Big Horn River
Our camp along the Bighorn River is perfect.  We decide to spend two nights here and the layover helps us considerably.  We fish but no luck.  Our neighbors offer us some freshly caught brown trout and we cook them over our open fire.  Across the river, Ruben spots three black bear cubs, their little legs running fast.  We can not tell if something is chasing them but they are going at full speed.  We then spot the mother about 200 yards further ahead and she is also running.  She stops, looks back, and continues running.  A beautiful sight from across the Bighorn River.  We do not know why she was running her cubs but all seems well.  We are on the Crow Reservation and they do not sell beer.  Our neighbor, Jeff offers to get us some as they are driving into Billings in the morning to get more fishing gear.  When they return from Billings, Jeff joins us in camp for a beer, and we immediately like him.  We call him the "Corn Husker" as he grows corn on his 3,000 acre farm in Minnesota.  "You sure have good country western music playing" the Corn Husker says.  "Is it coming from your bikes?"  He is surprised to hear that it is coming from my little transistor radio.  We explore Bighorn Canyon and fish along one of the most beautiful rivers in Montana.

The Battle of the Little Big Horn
The Battle of the Little Big Horn is historical and a real pride for the Native American Indians.  The artist renditions of the battles are real, yet painful to see but this is what happened a long time ago.  The rolling hills are now peaceful and you can see for hundreds of miles.  We ride on towards Devils TowerNational Monument with the lingering thoughts of the battles fought at the Little Bighorn.  It is easy riding and it is always pleasant to see new country.

Ruben rides a 2000 Yamaha Road Star and mine is a 2007 Yamaha Road Star; our bikes prove to be dependable and run tirelessly.  There are maybe 5,000 bikers heading towards Devils Tower and I am very worried that we will not find a spot at the campground. With that many bikes on the road, we are on high safety alert.  I look over the bikes and see that they do not have any gear and realize that they must be on a day ride.  Our bikes are loaded and carry plenty of highway dirt.  We find a camp site.  The campground sits at the base of Devils Tower and we are surprised to find that they have 'free' firewood.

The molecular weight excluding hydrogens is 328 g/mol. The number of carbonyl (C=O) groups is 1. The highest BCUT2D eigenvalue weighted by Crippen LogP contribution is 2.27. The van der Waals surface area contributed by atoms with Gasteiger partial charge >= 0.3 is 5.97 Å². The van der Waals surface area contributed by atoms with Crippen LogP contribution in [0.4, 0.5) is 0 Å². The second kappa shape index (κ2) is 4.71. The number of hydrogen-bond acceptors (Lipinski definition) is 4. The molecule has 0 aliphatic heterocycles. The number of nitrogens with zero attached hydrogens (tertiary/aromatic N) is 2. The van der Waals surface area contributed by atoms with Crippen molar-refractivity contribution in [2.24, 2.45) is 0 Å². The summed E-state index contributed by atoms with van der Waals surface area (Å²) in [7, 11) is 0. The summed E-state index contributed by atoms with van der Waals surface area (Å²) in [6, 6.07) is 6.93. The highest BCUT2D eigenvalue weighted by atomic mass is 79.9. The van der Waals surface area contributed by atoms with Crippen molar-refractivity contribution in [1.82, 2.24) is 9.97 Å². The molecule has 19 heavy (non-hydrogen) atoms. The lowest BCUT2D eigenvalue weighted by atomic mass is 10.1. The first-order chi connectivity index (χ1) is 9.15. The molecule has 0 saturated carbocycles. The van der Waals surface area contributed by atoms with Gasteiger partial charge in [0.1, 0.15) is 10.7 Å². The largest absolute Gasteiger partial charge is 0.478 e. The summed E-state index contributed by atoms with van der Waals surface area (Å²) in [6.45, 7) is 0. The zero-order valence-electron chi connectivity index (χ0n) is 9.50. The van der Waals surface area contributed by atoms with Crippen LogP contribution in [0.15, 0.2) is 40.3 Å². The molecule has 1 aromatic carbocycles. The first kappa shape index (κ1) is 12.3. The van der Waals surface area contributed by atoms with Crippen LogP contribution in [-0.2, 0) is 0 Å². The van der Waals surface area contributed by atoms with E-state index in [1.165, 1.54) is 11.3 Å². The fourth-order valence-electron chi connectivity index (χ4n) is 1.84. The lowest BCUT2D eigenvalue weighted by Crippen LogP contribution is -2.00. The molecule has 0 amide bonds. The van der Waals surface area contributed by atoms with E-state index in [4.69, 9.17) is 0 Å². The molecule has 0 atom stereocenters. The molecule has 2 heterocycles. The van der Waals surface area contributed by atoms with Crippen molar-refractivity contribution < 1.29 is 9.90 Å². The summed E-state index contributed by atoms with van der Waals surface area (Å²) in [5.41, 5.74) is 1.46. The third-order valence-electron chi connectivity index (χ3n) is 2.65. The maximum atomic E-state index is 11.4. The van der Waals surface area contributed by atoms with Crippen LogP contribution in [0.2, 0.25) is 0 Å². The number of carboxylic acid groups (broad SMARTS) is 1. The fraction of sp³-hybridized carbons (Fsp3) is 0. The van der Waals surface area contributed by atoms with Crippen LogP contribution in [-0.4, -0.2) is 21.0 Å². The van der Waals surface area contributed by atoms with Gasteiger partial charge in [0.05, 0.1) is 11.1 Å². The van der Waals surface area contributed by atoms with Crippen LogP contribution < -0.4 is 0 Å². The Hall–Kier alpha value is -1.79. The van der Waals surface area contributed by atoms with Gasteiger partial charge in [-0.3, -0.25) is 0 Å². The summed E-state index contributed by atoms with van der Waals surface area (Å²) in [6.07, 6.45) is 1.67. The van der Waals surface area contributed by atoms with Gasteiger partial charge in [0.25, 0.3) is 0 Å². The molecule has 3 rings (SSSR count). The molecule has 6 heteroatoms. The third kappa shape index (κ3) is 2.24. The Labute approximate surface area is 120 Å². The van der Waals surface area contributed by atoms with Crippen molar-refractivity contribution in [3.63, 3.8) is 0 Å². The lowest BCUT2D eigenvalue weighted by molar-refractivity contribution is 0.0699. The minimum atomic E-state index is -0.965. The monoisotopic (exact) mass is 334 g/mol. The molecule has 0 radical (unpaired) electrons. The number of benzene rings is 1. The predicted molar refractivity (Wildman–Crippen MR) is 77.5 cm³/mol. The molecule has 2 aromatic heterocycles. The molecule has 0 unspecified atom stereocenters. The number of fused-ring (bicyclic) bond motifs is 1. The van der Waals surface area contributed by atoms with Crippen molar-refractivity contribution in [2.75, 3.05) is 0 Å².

We take a short 1.3 mile walk around the Tower and it feels good to walk.  That night our sleep is disturbed by the rain on our faces and we quickly toss our sleeping bags into the tent.  We set the tent up as a back-up when we have 'that' feeling.  Our fire burns well into the darkness despite the rain.

"See how nature-trees, flowers, grass-grows in silence-see the stars, the moon, the sun, how they move in silence" ~  Mother Teresa
Sturgis.  We are here and so are thousands of other bikers.  Sturgis.  We hear that they have estimated 200,000 bikers within a 50 mile radius of Sturgis.  The roar is overwhelming at times.  This is one bike ride that you MUST travel to and get your own T-shirt.  You can't buy it on EBay.  The ride is worth it and we absorb the energy of this town.  As I rest on a balcony having a beer, you can see thousands and thousands of bikers rolling into town.  Melissa and Darin may be down there as well; they rode to Sturgis from Barstow.  Those unlucky tourist in cars or RV's who ventured into Sturgis are trapped.   



















We are not staying in Sturgis long but heading for Badlands NationalPark where we hope to camp at a primitive site called Sage Creek Campground where the buffalo roam. 




It is late when we arrive in Wall, South Dakota.  We ask for directions to this primitive campsite and quickly head out to find this spot.  It is along a 15 mile dirt road crossing the prairie.  We come across a heard of buffalo that do not want to move off this isolated dirt road, so we rev-up our bikes and they begin to run.  Exciting.  "Dances with Wolves" was filmed here and I feel that I have gone back 100 years in time.  The buffalo explode in a wild stampede.  We arrive at the primitive campground and quickly set up camp.  Fires are not permitted so we light a candle.  The skies are clear but the lightning in the distance persuades us to set up the tent as a back-up.  The rain drops on our faces during the night again move us into the tent.  Neither of us likes to sleep in the tent but we are glad to have cover when rain pours down.  Ruben sleeps on the high side of the tent and though I'm just a bit lower, all my stuff is wet in the morning.  We hang our stuff to dry on the nearby corral.  The view in the morning is everything I would hope them to be.  Wild.  Open Range.  "Dances with Wolves" all over again.   I feel very free and in touch with nature, I think about the words of Mother Teresa that I saw earlier on the Devils Tower nature walk.